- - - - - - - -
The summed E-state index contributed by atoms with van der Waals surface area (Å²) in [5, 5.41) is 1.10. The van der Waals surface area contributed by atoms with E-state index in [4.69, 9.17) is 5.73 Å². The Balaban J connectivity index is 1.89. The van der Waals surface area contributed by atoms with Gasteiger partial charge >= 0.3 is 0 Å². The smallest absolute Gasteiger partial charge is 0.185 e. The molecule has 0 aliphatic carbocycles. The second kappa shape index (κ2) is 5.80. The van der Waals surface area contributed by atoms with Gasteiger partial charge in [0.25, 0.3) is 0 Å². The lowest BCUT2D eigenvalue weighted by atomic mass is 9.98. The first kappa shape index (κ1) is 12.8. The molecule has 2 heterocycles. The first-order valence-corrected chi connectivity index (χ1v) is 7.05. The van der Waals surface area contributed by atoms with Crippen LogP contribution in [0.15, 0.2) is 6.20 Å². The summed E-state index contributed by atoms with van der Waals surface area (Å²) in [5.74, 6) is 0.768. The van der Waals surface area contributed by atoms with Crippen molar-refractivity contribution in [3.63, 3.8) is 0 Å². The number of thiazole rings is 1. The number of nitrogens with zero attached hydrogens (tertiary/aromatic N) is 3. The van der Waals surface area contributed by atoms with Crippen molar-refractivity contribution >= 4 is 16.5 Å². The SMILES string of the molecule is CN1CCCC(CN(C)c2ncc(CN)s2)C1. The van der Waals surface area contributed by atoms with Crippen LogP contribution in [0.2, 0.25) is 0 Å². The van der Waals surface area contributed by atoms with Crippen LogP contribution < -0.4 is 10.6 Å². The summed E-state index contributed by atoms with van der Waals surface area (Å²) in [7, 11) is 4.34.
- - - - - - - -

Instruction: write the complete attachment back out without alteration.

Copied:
The summed E-state index contributed by atoms with van der Waals surface area (Å²) in [5, 5.41) is 1.10. The van der Waals surface area contributed by atoms with E-state index in [4.69, 9.17) is 5.73 Å². The Balaban J connectivity index is 1.89. The van der Waals surface area contributed by atoms with Gasteiger partial charge >= 0.3 is 0 Å². The smallest absolute Gasteiger partial charge is 0.185 e. The molecule has 0 aliphatic carbocycles. The second kappa shape index (κ2) is 5.80. The van der Waals surface area contributed by atoms with Gasteiger partial charge in [0.25, 0.3) is 0 Å². The lowest BCUT2D eigenvalue weighted by atomic mass is 9.98. The first kappa shape index (κ1) is 12.8. The molecule has 2 heterocycles. The first-order valence-corrected chi connectivity index (χ1v) is 7.05. The van der Waals surface area contributed by atoms with Crippen LogP contribution in [0.15, 0.2) is 6.20 Å². The summed E-state index contributed by atoms with van der Waals surface area (Å²) in [5.74, 6) is 0.768. The van der Waals surface area contributed by atoms with Crippen molar-refractivity contribution in [3.63, 3.8) is 0 Å². The number of thiazole rings is 1. The number of nitrogens with zero attached hydrogens (tertiary/aromatic N) is 3. The van der Waals surface area contributed by atoms with Crippen molar-refractivity contribution >= 4 is 16.5 Å². The SMILES string of the molecule is CN1CCCC(CN(C)c2ncc(CN)s2)C1. The van der Waals surface area contributed by atoms with Crippen LogP contribution in [0.2, 0.25) is 0 Å². The van der Waals surface area contributed by atoms with Crippen LogP contribution < -0.4 is 10.6 Å². The summed E-state index contributed by atoms with van der Waals surface area (Å²) in [7, 11) is 4.34.